UMD Researchers to Lead NIH-funded Program Supporting Underrepresented Students
The University of Maryland (UMD) Fischell Department of Bioengineering (BIOE) received word in March that a team of female researchers will receive the inaugural Maximizing Access to Research Careers (MARC) award to assemble an educational program to break down research barriers for students traditionally underrepresented in STEM.
Granted by a panel from the National Institutes of Health (NIH), only one MARC award can be given to a college campus, further distinguishing the efforts of this team.
“We were thrilled that our proposal was funded and also received a great score from the NIH panel reviewing it,” said Katharina Maisel, the lead of several multiple principal investigators (MPI) on the award. The NIH panel liked many details in the UMD team’s program that would increase representation in biomedical sciences at the graduate level, she noted.
The program has goals to increase the number of students from groups underrepresented in STEM that pursue biomedical, research-focused higher degree programs (Ph.D. or M.D./Ph.D.), support trainees in overcoming barriers to entering research and preparing them for research careers, and develop faculty mentors who will enhance research pool diversity throughout their careers by training them in best practices in mentoring diverse researchers. The MARC team will reach prospective participants in first-year STEM courses and labs, inducting three sophomore awardees each year of the five-year grant.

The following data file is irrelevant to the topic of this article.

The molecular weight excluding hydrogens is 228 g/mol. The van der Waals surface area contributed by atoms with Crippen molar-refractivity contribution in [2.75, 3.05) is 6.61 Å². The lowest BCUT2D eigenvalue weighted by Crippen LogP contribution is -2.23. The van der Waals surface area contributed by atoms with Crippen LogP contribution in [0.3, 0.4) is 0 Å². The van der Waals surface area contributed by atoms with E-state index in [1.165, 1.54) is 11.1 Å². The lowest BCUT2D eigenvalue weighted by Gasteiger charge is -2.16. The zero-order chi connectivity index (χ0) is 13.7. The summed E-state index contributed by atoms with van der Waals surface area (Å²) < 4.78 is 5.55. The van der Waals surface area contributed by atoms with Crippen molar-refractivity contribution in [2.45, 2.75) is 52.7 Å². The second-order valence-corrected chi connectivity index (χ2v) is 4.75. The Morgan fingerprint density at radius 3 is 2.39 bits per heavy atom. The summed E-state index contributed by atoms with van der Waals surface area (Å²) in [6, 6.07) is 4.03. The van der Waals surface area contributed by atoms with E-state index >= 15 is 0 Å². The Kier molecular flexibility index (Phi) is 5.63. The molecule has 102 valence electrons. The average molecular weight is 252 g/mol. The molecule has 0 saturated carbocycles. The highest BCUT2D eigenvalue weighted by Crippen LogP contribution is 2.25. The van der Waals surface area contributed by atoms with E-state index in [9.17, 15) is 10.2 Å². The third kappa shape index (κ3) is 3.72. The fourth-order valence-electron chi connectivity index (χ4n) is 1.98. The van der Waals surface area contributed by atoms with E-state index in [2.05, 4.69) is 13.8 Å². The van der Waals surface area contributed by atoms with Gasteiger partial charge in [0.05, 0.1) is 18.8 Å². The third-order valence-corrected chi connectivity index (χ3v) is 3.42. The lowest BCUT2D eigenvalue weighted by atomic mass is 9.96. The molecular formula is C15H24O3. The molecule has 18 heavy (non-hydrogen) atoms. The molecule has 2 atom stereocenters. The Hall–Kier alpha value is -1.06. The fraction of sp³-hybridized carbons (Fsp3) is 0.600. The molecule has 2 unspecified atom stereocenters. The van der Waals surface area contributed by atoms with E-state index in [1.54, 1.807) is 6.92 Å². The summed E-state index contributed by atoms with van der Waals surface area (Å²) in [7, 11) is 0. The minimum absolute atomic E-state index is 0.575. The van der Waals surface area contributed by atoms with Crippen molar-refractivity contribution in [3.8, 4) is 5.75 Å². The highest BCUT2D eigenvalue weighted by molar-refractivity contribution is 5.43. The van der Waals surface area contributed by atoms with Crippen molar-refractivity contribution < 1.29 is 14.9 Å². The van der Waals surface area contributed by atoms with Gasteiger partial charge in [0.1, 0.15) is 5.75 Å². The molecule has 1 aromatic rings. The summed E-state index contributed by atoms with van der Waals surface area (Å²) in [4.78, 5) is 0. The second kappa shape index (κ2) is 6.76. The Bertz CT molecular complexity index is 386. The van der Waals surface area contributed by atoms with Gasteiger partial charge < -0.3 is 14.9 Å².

The NIH panel liked that the program seeks participants early, with an application deadline near the end of their first undergraduate year. Also popular with the panel was the MARC program's plans for financial advising and community building.
An assistant professor and head of the Mucosal Associated Immune System Engineering and Lymphatics Lab, Maisel will work with fellow BIOE MPIs Kim Stroka, and Alisa Clyne. Stroka is an associate professor, and Clyne is a professor and associate chair of the Diversity, Equity, and Inclusion Committee in BIOE. Amelia Arria, will serve as a fourth MPI on the program. A professor and associate chair in the UMD School of Public Health, she will provide assessments to help with student readiness and identify areas where support is needed (see her MOSAIC program).
In the three-year program, sophomores will rotate through two labs and be matched to remain in one lab for the remaining five semesters. Learning facets of being a researcher, they will assemble abstracts, submit fellowships open to undergraduates, take part in the scientific community, and manage their own education finances.
Erika Moore, Ph.D., will facilitate a financial literacy program in MARC—after joining BIOE as an assistant professor in summer 2023. Currently an assistant professor in materials science at University of Florida, Moore runs a nonprofit, Moore Wealth, focused on increasing financial literacy in workshops for historically excluded students.
The program aims to build community with lunch-and-learns and other activities, says Maisel. Pointing out that increased community expands retention and allows students to know more fellow scientists in their graduate careers as well, Maisel notes that her own undergraduate experience in a women-in-engineering living-and-learning program at University of Michigan guided some of the MARC program planning.
“I really benefited from having a space to talk with others having a similar experience,” she said. “We’re trying to take a wholistic approach with the students in MARC as well.”
Written by Catherine Arnold.
Published May 25, 2023